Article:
Photos by G. Various Artists.
As a big fan of singer/artist Bjork, I was pleasantly surprised to hear that the Museum of Modern Art would host a “mid-career retrospective” on the Icelandic goddess in 2015. I will report on the exhibit in a moment because by now, if you’ve seen any press on this exhibit, it has been overwhelmingly negative. I have to agree, but only because Bjork is such a unique and amazing artist, the exhibit does not do her career much justice, especially to those who use this exhibit to get an education in all things Bjork. I enjoyed myself, but for a retrospective, so many great possibilities for a wonderful exhibit fell through the cracks.
The show opened to the public on March 8, 2015, so naturally Gail of Worleygig and I checked the show out on the first day. I cannot say this is how your experience will go, but we got to the museum around 11 o’clock am and our timed ticket to view the exhibit was for 12:45, but you may want to prepare for a longer line, just in case. The exhibit consists of 3 parts: 1. A screening room with a video for the song “Black Lake,” which has been specially commissioned for this exhibit. The video is about 10 minutes long and is about Bjork’s breakup with artist Matthew Barney (whose collaborations with Bjork are ignored in the exhibit). Second (and this is what you need timed tickets for) is “Songlines,” a quasi-immersive experience into each of Bjork’s solo albums, featuring handwritten lyrics, costumes and miscellaneous ephemera from her solo work. Last, a screening room features all of Bjork’s music videos (though her last album “Biophilia”).
I guess this is as good as any place to start talking about what the exhibit lacks. Bjork’s early career is completely ignored – from her childhood singing (she released her first album in 1977, in case you didn’t know) to her beginnings in various Icelandic punk bands (and one of them was called Tippi Tikarrass which translates to “Cork the Bitch’s Ass.” The public at large should be educated in this!) Also ignored, the band that put Bjork on the world map in the late 1980s – The Sugarcubes. Instead, you start with Bjork’s solo album “Debut” (1993). You walk through a hallway that features running loops of each of Bjork’s tours – packaged in a room that is not conducive to spending lots of time and makes the non-diehard gloss over the amazing performance artist that Bjork is in concert. You are given a headset and you get to hear a story that has nothing to do with the recording of the music and instead tells you the journey of a girl, whose story may or may not be true, but again taking the focus away from all the rules Bjork was breaking as she embarked on her solo career – working with cutting edge producers, making artistic videos, making singles that had extremely diverse (even if sometimes annoying) remixes, her usage of interesting artwork for her releases and most of all, her carving out a place in the music landscape with her unique lyrics and quirky personality, never selling out by going mainstream and always remaining a true avant-garde artist.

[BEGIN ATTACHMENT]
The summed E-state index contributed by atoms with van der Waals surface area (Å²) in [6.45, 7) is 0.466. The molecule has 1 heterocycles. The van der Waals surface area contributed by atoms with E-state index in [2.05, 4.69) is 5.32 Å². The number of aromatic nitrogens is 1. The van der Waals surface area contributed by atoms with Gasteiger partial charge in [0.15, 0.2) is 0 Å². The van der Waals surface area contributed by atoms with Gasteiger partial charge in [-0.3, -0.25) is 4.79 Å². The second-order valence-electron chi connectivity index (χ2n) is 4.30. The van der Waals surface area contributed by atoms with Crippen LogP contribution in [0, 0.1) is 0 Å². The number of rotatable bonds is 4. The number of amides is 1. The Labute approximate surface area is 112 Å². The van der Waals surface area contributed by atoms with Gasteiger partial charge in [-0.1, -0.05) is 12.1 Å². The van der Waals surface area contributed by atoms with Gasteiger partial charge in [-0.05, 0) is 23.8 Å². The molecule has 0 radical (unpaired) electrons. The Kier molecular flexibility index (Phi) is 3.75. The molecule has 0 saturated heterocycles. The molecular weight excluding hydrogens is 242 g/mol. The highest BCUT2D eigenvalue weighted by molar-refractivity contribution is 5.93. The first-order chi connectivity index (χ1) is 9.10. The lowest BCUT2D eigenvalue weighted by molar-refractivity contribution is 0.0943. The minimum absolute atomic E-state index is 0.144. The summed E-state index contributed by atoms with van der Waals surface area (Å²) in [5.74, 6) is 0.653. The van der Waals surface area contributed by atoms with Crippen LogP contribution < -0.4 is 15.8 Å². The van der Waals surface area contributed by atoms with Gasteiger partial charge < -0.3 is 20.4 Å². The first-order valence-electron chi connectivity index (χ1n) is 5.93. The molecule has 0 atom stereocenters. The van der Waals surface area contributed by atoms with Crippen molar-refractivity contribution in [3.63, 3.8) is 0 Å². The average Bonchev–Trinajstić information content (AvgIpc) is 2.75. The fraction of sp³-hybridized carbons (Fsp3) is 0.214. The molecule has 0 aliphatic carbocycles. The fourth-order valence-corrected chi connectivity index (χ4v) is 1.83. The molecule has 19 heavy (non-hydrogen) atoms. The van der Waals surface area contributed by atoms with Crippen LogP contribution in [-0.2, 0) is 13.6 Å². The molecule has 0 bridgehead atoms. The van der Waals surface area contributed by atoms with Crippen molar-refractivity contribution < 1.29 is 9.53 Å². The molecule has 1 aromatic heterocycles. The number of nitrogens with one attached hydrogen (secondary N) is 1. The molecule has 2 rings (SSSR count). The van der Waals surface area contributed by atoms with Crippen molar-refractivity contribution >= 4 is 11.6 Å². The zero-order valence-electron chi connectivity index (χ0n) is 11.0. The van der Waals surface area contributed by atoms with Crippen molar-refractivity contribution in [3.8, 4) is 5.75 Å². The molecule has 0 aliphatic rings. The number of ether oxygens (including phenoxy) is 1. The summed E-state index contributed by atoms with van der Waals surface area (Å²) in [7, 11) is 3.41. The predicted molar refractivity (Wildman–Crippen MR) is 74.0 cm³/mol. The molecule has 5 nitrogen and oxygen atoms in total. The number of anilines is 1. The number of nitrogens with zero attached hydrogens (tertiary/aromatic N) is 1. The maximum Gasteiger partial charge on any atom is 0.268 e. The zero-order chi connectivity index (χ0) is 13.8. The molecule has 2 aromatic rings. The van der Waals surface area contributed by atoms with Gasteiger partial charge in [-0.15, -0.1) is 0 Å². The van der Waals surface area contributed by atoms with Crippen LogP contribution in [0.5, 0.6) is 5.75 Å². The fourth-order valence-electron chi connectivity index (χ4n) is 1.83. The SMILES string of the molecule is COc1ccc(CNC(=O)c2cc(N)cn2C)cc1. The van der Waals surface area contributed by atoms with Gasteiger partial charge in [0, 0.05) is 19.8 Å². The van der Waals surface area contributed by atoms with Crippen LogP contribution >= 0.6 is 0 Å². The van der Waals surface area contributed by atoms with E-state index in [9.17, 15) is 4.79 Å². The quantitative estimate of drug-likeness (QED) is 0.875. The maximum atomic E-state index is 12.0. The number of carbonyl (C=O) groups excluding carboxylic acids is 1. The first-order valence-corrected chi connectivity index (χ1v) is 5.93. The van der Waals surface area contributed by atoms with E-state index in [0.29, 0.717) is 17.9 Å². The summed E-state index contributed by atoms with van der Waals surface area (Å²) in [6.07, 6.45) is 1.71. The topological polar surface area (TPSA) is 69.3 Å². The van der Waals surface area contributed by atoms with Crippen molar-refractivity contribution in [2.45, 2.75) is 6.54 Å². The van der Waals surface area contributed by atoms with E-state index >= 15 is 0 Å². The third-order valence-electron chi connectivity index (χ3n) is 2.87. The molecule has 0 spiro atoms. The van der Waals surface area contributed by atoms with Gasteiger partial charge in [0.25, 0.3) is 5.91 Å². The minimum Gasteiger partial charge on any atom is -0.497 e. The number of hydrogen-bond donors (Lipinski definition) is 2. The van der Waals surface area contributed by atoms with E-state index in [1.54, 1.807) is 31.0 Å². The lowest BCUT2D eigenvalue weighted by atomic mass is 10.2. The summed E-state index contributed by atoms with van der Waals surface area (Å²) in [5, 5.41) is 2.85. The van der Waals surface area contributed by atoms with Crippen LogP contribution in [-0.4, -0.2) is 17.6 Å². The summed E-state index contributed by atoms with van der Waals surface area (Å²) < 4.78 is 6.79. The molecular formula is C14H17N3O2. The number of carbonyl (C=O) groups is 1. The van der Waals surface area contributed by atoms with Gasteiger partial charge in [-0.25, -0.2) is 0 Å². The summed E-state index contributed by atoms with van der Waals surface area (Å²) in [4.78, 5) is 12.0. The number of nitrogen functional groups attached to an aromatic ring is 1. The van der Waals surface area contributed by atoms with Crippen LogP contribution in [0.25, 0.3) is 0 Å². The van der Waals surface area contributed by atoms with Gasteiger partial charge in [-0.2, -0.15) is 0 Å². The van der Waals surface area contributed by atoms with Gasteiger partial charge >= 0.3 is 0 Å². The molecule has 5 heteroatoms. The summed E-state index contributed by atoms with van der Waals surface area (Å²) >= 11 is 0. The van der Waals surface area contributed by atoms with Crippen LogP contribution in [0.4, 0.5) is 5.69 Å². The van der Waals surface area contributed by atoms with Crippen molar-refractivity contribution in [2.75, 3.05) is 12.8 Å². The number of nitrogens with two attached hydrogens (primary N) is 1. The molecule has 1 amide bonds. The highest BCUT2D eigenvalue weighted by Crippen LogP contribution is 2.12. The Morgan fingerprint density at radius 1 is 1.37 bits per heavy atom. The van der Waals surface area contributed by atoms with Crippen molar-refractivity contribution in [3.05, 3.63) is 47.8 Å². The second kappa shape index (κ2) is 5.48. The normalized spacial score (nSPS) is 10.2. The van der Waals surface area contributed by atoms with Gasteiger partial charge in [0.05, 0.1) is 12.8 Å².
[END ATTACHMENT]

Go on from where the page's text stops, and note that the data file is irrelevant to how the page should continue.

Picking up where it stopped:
Typically each room focuses on one of her solo albums (aside from the remix album “Telegram,” the soundtrack to her collaboration with Matthew Barney “Drawing Restraint 9” her own “Selmasongs” record, which is the soundtrack to the critically acclaimed film she starred in called “Dancer in the Dark” and even the “Army of Me” cover album, where 20 versions of that song which were submitted by fans and the moneys from the project went to 2004 Tsunami victim relief). The exhibit does not benefit from having the music videos separated from the props on display from each album because as you see the evolution of her videos, you will also hear the evolution of her music. For the die-hards, we already know this, but to someone discovering the world of Bjork for the first time, they have to dig really deep to get some answers, and Bjork’s music can be extremely challenging at times. Besides, seeing clips of appropriate videos would at least give the uninitiated a bigger clue into what Bjork is all about, as they are not likely to sit down for 2 hours to watch Bjork’s videos in a separate part of the museum.
Some of the most iconic outfits Bjork has worn are on display from a dress made by Alexander McQueen to the infamous Swan Dress, and in fact, the mannequins look eerily like Bjork. There’s nothing in the exhibit to tell you how she ended up working with these people or how the costumes fit into the theme from the album. Also absent are sales figures, track lists, several officially released coffee table books about Bjork’s work, awards and any sort of mention of her collaborations with the likes of Thom Yorke of Radiohead or writing the title track for Madonna’s album “Bedtime Stories.” Even the groundbreaking interactive “Biophilia” app, which was acquired by MoMA, doesn’t even make an appearance! Whoever curated this exhibit did a huge disservice to Bjork’s career.
The items on display are certainly cool and interesting, and if you are a die-hard, seeing so many infamous Bjork-items are a treat, so I enjoyed the exhibit, as did Gail, a lover of art and not a huge fan of Bjork’s music. However, there have been many exhibits where I was unfamiliar with the artist on display as I walked into the show and when I left, I felt I had a much better understanding of their work. With this Bjork show, it is definitely not the case.
I think you can appreciate this exhibit no matter what your level of Bjork fandom, but if you don’t take the time to dig deep with her work, which many viewers will not, the true artistry of Bjork’s career will not be seen or heard, and that is a tragedy. Let us know what you think if you go in the comments section.
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